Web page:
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Author: Leigh MacMillan

Studies shed new light on how nitric oxide is produced

Jan. 20, 2012—The discovery of a previously unrecognized and pivotal role of enzyme ASL in nitric oxide production could potentially lead to new therapies for babies with pulmonary hypertension.

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Pumping up the pancreas in pregnancy

Jan. 20, 2012—A strain of mutant mice provide a novel model for studying glucose intolerance and gestational diabetes during pregnancy and suggest that certain molecules may be useful for therapeutic applications.

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Fishing for heart attack repair tools

Jan. 5, 2012—Managing myocardial infarction – and the resulting heart failure – remains a clinical challenge. To search for chemicals that can stimulate cardiac muscle cell production, Vanderbilt Institute of Chemical Biology investigators led by Tao Zhong, Ph.D., Terri Ni, Ph.D., and Eric Rellinger, M.D., turned to a novel drug discovery tool: zebrafish. The researchers visually screened...

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Clues to flattened faces

Jan. 5, 2012—Mutations in the Jagged1 gene cause Alagille syndrome, an inherited disorder that affects the liver, heart, kidneys and facial structure. Patients with Alagille syndrome often have a prominent forehead, a flattened midface and a prominent chin; some have a cleft palate. To investigate how mutations in Jagged1 cause facial anomalies, Steven Goudy, M.D., and colleagues...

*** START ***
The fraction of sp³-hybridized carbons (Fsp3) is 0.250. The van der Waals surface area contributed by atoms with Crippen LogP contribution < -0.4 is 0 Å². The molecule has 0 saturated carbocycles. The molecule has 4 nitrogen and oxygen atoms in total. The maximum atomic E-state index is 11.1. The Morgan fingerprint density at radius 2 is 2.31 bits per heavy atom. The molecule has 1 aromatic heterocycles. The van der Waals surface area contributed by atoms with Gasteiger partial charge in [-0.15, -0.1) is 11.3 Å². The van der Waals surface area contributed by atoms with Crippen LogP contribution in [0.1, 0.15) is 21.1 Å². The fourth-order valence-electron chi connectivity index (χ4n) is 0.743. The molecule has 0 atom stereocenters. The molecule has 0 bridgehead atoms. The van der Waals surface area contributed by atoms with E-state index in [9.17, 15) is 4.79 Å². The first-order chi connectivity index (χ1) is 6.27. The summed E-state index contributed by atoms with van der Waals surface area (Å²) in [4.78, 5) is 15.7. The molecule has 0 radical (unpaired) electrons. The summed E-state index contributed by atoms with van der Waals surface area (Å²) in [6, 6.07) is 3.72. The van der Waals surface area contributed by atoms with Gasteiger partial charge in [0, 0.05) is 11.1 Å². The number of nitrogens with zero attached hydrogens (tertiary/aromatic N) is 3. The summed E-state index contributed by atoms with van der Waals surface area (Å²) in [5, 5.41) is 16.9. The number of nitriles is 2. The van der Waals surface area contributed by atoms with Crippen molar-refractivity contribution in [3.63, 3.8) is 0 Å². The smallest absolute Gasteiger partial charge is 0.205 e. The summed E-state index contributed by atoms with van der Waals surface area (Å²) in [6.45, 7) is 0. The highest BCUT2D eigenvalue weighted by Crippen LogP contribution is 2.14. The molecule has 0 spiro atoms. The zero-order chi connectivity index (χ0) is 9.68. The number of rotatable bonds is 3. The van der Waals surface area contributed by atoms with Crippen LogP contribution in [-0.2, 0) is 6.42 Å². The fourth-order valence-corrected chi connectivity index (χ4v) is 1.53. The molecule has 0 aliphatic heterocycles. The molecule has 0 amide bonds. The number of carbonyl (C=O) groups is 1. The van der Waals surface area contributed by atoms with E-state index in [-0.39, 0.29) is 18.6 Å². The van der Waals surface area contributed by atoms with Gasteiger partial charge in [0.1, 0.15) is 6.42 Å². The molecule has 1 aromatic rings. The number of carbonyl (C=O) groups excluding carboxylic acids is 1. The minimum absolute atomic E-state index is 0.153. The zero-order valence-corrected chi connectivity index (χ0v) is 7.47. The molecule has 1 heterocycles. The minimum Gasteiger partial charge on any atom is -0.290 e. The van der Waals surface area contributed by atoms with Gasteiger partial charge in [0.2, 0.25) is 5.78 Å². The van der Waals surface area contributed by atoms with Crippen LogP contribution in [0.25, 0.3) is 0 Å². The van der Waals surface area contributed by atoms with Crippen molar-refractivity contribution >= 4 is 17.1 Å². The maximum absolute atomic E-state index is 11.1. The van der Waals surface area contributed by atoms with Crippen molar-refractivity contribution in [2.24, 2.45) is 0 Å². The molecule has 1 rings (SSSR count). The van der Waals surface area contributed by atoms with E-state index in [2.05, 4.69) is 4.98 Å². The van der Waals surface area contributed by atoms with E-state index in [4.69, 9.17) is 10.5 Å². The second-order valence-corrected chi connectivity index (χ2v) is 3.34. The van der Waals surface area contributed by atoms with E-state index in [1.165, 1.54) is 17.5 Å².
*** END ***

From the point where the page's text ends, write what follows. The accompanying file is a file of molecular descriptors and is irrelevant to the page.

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Clues to skeletal form in ‘feelgood’ fish

Dec. 16, 2011—Ela Knapik, associate professor of medicine, and colleagues are using zebrafish to explore the molecular and cellular mechanisms that cause birth defects of the face and skeleton.

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Move out, cholesterol

Dec. 8, 2011—Compounds developed at Vanderbilt could offer a whole new way to treat atherosclerosis.

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Ecstasy drug produces lasting toxicity in the brain

Dec. 6, 2011—Recreational use of the "rave" drug Ecstasy is associated with chronic changes in the human brain.

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Drug target for deadly heart infection

Dec. 1, 2011—Structural biology studies of a bacterial protein suggest a new target for treating life-threatening heart infection.

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Skeletal defects in genetic disorder

Nov. 18, 2011—A new mouse model provides a tool for testing novel therapeutic approaches for neurofibromatosis.

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Averting a future oncologist shortage

Nov. 11, 2011—Providing increased mentorship, research opportunities and a nurturing, intellectual environment during fellowship training may help reduce a projected shortage of academic hematologists and oncologists.

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Balancing act in the gut

Nov. 11, 2011—Vanderbilt researchers have identified an antigen important to balancing the immune response to bacteria in the gut.

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Let there be light and melatonin

Nov. 4, 2011—Light and the hormone melatonin may play important roles in the developing brain.

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